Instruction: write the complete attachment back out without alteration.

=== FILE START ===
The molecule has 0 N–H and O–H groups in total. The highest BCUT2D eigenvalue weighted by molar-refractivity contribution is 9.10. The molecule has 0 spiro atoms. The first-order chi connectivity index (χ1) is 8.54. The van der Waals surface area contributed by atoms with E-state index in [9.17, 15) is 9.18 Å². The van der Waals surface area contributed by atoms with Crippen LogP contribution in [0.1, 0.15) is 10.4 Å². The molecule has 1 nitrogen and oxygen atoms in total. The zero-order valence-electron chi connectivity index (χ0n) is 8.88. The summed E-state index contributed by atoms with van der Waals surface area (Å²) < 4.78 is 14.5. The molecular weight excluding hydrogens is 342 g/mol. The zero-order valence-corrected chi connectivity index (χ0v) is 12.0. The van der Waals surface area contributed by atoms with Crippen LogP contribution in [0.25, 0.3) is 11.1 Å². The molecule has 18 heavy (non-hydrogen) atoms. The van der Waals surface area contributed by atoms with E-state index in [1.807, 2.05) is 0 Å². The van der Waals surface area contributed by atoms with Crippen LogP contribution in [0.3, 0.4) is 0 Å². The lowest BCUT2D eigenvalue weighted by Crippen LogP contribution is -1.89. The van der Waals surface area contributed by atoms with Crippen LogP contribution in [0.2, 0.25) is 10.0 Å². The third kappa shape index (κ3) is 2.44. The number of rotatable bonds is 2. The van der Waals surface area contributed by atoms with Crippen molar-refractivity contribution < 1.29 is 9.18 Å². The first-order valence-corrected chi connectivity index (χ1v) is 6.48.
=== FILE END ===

The molecule has 0 N–H and O–H groups in total. The highest BCUT2D eigenvalue weighted by molar-refractivity contribution is 9.10. The molecule has 0 spiro atoms. The first-order chi connectivity index (χ1) is 8.54. The van der Waals surface area contributed by atoms with E-state index in [9.17, 15) is 9.18 Å². The van der Waals surface area contributed by atoms with Crippen LogP contribution in [0.1, 0.15) is 10.4 Å². The molecule has 1 nitrogen and oxygen atoms in total. The zero-order valence-electron chi connectivity index (χ0n) is 8.88. The summed E-state index contributed by atoms with van der Waals surface area (Å²) < 4.78 is 14.5. The molecular weight excluding hydrogens is 342 g/mol. The zero-order valence-corrected chi connectivity index (χ0v) is 12.0. The van der Waals surface area contributed by atoms with Crippen LogP contribution in [0.25, 0.3) is 11.1 Å². The molecule has 18 heavy (non-hydrogen) atoms. The van der Waals surface area contributed by atoms with E-state index in [1.807, 2.05) is 0 Å². The van der Waals surface area contributed by atoms with Crippen LogP contribution in [0.3, 0.4) is 0 Å². The lowest BCUT2D eigenvalue weighted by Crippen LogP contribution is -1.89. The van der Waals surface area contributed by atoms with Crippen LogP contribution in [0.2, 0.25) is 10.0 Å². The third kappa shape index (κ3) is 2.44. The number of rotatable bonds is 2. The van der Waals surface area contributed by atoms with Crippen molar-refractivity contribution < 1.29 is 9.18 Å². The first-order valence-corrected chi connectivity index (χ1v) is 6.48.